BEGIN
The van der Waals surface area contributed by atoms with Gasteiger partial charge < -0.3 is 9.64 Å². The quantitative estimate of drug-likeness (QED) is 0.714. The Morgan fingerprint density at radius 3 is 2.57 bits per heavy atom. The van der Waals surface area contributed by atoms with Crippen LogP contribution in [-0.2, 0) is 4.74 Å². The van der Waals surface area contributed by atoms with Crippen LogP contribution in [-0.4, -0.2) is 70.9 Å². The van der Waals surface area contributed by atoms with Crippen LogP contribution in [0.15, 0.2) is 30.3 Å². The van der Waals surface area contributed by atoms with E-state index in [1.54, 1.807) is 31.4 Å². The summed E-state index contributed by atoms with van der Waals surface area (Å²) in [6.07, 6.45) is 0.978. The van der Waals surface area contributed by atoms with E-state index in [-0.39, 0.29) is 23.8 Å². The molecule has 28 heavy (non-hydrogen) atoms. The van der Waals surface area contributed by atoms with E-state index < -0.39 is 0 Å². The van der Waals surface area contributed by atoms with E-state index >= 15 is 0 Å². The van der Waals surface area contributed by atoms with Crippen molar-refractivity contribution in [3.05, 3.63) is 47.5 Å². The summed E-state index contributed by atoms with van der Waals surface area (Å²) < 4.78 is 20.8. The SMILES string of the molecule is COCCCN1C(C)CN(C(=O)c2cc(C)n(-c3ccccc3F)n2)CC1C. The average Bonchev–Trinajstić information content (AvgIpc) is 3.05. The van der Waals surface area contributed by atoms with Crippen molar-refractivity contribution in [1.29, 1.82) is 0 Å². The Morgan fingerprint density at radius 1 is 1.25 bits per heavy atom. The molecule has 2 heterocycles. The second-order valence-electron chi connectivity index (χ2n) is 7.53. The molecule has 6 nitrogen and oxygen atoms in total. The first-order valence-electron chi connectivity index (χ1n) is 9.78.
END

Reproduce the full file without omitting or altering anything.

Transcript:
The van der Waals surface area contributed by atoms with Gasteiger partial charge < -0.3 is 9.64 Å². The quantitative estimate of drug-likeness (QED) is 0.714. The Morgan fingerprint density at radius 3 is 2.57 bits per heavy atom. The van der Waals surface area contributed by atoms with Crippen LogP contribution in [-0.2, 0) is 4.74 Å². The van der Waals surface area contributed by atoms with Crippen LogP contribution in [-0.4, -0.2) is 70.9 Å². The van der Waals surface area contributed by atoms with Crippen LogP contribution in [0.15, 0.2) is 30.3 Å². The van der Waals surface area contributed by atoms with E-state index in [1.54, 1.807) is 31.4 Å². The summed E-state index contributed by atoms with van der Waals surface area (Å²) in [6.07, 6.45) is 0.978. The van der Waals surface area contributed by atoms with E-state index in [-0.39, 0.29) is 23.8 Å². The molecule has 28 heavy (non-hydrogen) atoms. The van der Waals surface area contributed by atoms with E-state index < -0.39 is 0 Å². The van der Waals surface area contributed by atoms with E-state index >= 15 is 0 Å². The van der Waals surface area contributed by atoms with Crippen molar-refractivity contribution in [3.05, 3.63) is 47.5 Å². The summed E-state index contributed by atoms with van der Waals surface area (Å²) < 4.78 is 20.8. The SMILES string of the molecule is COCCCN1C(C)CN(C(=O)c2cc(C)n(-c3ccccc3F)n2)CC1C. The average Bonchev–Trinajstić information content (AvgIpc) is 3.05. The van der Waals surface area contributed by atoms with Crippen molar-refractivity contribution in [1.29, 1.82) is 0 Å². The Morgan fingerprint density at radius 1 is 1.25 bits per heavy atom. The molecule has 2 heterocycles. The second-order valence-electron chi connectivity index (χ2n) is 7.53. The molecule has 6 nitrogen and oxygen atoms in total. The first-order valence-electron chi connectivity index (χ1n) is 9.78.